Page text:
Bilingual Solar System and Earth Read-Aloud
Bilingual solar system and Earth in Spanish lessons comprise specific content vocabulary and science concepts. Explaining outer space to young bilingual learners may need additional activities to visualize ideas.
While learning about outer space might be challenging, create other fun ways to explore these concepts. Many of the activities you can use can be as simple as practicing bilingual vocabulary, making solar systems, or interacting with the Spanish language.
Bilingual Solar System and Earth
Eight planets make up the solar system, including Earth. The Sun in the solar system is the bright star and center of the solar system.
These planets revolve or spin around the Sun. For example, Earth takes 365 days to go around the Sun.
That is, you experience seasons within that one year or 365 days. At the same time, Earth rotates on its axis.
The rotation of Earth occurs within 24 hours, which you experience daytime and nighttime. Remarkably, the other planets revolve around the Sun at different times.
They also rotate within their axis at various times. To incorporate a bilingual solar system and Earth concepts into your science lessons, you might want to add simple vocabulary and lots of hands-on activities.
The Planets and Other Celestial Objects
The closest planet to the Sun is Mercury, followed by Venus, Earth, and Mars. These interior planets are rocky.
The Asteroid Belt separates the interior and exterior planets. Jupiter, Saturn, Uranus, and Neptune make up the outer planets.
These planets are bigger with a composition of gases. Earth is a unique planet with an atmosphere to sustain life.
All the other planets are extremely hot or cold with little atmosphere.
You might wonder about Pluto! Was Pluto once a planet?
Astronomers once considered Pluto part of the solar system and a planet. However, Pluto is in the Kuiper Belt and doesn’t have a clear path around the Sun.
As a result, scientists called Pluto a dwarf planet.
Developing a bilingual solar system and Earth lesson can involve the many questions bilingual young learners ask. Show students the essential information to grasp the concepts without getting overwhelmed with details.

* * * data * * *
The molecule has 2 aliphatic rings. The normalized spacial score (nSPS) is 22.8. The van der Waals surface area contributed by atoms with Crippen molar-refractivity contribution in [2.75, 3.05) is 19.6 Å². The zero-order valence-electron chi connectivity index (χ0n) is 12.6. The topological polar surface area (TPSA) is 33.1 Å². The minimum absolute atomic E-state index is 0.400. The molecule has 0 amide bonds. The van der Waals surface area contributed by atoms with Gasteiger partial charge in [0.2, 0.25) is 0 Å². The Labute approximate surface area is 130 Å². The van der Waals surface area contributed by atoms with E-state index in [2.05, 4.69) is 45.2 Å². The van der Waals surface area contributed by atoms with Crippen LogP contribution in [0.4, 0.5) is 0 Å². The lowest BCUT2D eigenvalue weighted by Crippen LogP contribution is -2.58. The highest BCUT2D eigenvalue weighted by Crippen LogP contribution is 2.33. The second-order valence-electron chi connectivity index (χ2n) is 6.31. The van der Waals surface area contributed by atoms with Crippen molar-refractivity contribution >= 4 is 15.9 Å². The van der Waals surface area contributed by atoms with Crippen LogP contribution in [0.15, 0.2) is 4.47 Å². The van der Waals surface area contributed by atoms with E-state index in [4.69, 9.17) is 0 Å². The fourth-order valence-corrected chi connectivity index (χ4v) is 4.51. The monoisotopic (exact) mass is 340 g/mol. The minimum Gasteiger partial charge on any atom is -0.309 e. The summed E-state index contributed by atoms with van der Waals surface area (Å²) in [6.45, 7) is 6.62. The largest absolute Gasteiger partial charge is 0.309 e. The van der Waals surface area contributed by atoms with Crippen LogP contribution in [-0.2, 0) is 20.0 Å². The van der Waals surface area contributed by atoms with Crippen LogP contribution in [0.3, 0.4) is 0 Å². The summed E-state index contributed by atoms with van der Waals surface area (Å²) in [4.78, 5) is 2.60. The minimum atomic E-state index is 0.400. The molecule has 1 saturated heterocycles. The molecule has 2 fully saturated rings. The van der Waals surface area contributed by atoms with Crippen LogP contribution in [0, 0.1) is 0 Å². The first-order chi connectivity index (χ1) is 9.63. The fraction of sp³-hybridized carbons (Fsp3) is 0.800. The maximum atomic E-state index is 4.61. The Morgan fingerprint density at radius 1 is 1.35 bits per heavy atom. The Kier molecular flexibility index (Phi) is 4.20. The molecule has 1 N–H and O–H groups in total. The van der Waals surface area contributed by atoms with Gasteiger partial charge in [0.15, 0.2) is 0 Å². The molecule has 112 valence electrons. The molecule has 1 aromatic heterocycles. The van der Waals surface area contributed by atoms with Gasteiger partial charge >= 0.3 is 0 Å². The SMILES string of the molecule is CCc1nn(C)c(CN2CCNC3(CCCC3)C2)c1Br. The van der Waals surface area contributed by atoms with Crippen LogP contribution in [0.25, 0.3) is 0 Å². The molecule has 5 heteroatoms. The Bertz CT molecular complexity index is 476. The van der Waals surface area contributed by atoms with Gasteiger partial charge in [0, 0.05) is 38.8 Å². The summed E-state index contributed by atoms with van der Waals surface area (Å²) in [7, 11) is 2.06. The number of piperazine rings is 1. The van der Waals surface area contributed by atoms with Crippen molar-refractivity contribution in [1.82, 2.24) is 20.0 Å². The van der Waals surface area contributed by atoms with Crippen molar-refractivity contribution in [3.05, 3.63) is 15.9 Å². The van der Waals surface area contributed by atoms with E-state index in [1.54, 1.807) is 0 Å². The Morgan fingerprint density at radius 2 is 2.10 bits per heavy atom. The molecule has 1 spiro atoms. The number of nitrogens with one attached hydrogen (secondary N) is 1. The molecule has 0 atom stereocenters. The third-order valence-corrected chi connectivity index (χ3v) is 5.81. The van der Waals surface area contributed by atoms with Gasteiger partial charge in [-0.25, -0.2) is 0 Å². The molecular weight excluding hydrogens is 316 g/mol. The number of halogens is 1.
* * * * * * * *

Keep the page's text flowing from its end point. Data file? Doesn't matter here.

A way to engage bilingual learners with new information is to use interactive activities or games. Then, you can integrate other scientific concepts.
Bilingual Solar System and Earth Vocabulary
While there are many outer space technical words, keep the list of words to essential ones. Keeping the list of must-know terms to a minimum can ensure your students don’t get overwhelmed and have fun learning.
List of English-Spanish Planets and Outer Space Words:
- Solar System = Sistema Solar
- Sun = Sol
- Mercury = Mercurio
- Venus = Venus
- Earth = Tierra
- Mars = Marte
- Jupiter = Júpiter
- Saturn = Saturno
- Uranus = Urano
- Neptune = Neptuno
- Pluto = Plutón
- Moon = Luna
- Asteroid = Asteroide
- Comet = Cometa
- Meteors = Meteorito
- Kuiper Belt = Kuiper Belt o Cinturón de Kuiper
- Star = Estrella
- Dwarf Planet = Planeta Enano
- Spaceship = Nave Espacial
Opening the Spanish lesson or bilingual learning activity with prior knowledge can boost students’ interest in learning about outer space. Perhaps, you can start with teacher-directed inquiries such as drawing stars, the Sun, the moon, and Earth.
Second, you can add more hands-on activities like creating a globe made of paper mache and identifying parts of the world. Then, use a solar system model or mobile to understand the position of the planets with respect to the Sun.
Third, you can introduce the bilingual solar system and Earth after learning about Earth Day. In this way, you can transition from a prior knowledge topic to a more in-depth lesson.
Learning Spanish Syllables with the Solar System
Hands-on activities are ideal for encouraging bilingual students to understand abstract concepts that are not easy to visualize. However, you can add other interactive activities like Spanish syllables to encourage young bilingual learners about language.
- For instance, you can use a simple rocket game to go back to Earth.
- To do so, you need to match syllables in Spanish.
- First, print out the Spanish syllable game.
- Make a rocket by pasting a sticker or a rocket cut-out to a craft stick.
- Then, ask students to use the rocket as a guide to go back to Earth.
- Match the syllables until you find your way back to Earth.
The video also has other tips and ideas to explore Spanish syllable matching.
In summary, a bilingual solar system and Earth lesson can include different activities. Most likely, you want to start with a fun activity.
Depending on your class, use interactive tasks that support bilingual learners in asking more questions about their learning. They participate in the lesson and learn while engaging in activities.
This approach can also help learn more in-depth concepts like the life cycle of a star, the composition of celestial objects, black holes, and so much more.